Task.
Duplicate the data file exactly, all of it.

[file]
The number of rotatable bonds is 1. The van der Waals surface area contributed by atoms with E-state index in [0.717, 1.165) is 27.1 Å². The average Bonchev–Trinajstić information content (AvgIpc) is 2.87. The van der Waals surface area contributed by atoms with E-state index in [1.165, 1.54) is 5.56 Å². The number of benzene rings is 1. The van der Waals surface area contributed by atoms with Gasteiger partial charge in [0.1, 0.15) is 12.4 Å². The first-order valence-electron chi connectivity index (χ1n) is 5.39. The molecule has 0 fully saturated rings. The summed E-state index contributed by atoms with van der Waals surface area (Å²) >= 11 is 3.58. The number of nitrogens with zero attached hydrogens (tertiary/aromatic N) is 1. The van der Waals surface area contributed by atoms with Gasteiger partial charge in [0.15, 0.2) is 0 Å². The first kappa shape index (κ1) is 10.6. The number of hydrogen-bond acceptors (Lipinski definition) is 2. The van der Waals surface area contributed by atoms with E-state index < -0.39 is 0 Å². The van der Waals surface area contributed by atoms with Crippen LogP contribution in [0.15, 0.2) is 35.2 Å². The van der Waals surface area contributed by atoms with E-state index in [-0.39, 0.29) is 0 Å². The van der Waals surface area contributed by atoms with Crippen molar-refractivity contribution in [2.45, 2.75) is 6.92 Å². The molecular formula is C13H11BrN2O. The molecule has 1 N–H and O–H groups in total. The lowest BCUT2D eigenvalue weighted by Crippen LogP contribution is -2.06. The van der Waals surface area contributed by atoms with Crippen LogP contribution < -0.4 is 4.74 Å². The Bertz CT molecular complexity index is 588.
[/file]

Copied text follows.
The number of rotatable bonds is 1. The van der Waals surface area contributed by atoms with E-state index in [0.717, 1.165) is 27.1 Å². The average Bonchev–Trinajstić information content (AvgIpc) is 2.87. The van der Waals surface area contributed by atoms with E-state index in [1.165, 1.54) is 5.56 Å². The number of benzene rings is 1. The van der Waals surface area contributed by atoms with Gasteiger partial charge in [0.1, 0.15) is 12.4 Å². The first-order valence-electron chi connectivity index (χ1n) is 5.39. The molecule has 0 fully saturated rings. The summed E-state index contributed by atoms with van der Waals surface area (Å²) >= 11 is 3.58. The number of nitrogens with zero attached hydrogens (tertiary/aromatic N) is 1. The van der Waals surface area contributed by atoms with Gasteiger partial charge in [0.15, 0.2) is 0 Å². The first kappa shape index (κ1) is 10.6. The number of hydrogen-bond acceptors (Lipinski definition) is 2. The van der Waals surface area contributed by atoms with E-state index < -0.39 is 0 Å². The van der Waals surface area contributed by atoms with Crippen LogP contribution in [0.15, 0.2) is 35.2 Å². The van der Waals surface area contributed by atoms with E-state index in [-0.39, 0.29) is 0 Å². The van der Waals surface area contributed by atoms with Crippen molar-refractivity contribution in [2.45, 2.75) is 6.92 Å². The molecular formula is C13H11BrN2O. The molecule has 1 N–H and O–H groups in total. The lowest BCUT2D eigenvalue weighted by Crippen LogP contribution is -2.06. The van der Waals surface area contributed by atoms with Crippen LogP contribution < -0.4 is 4.74 Å². The Bertz CT molecular complexity index is 588.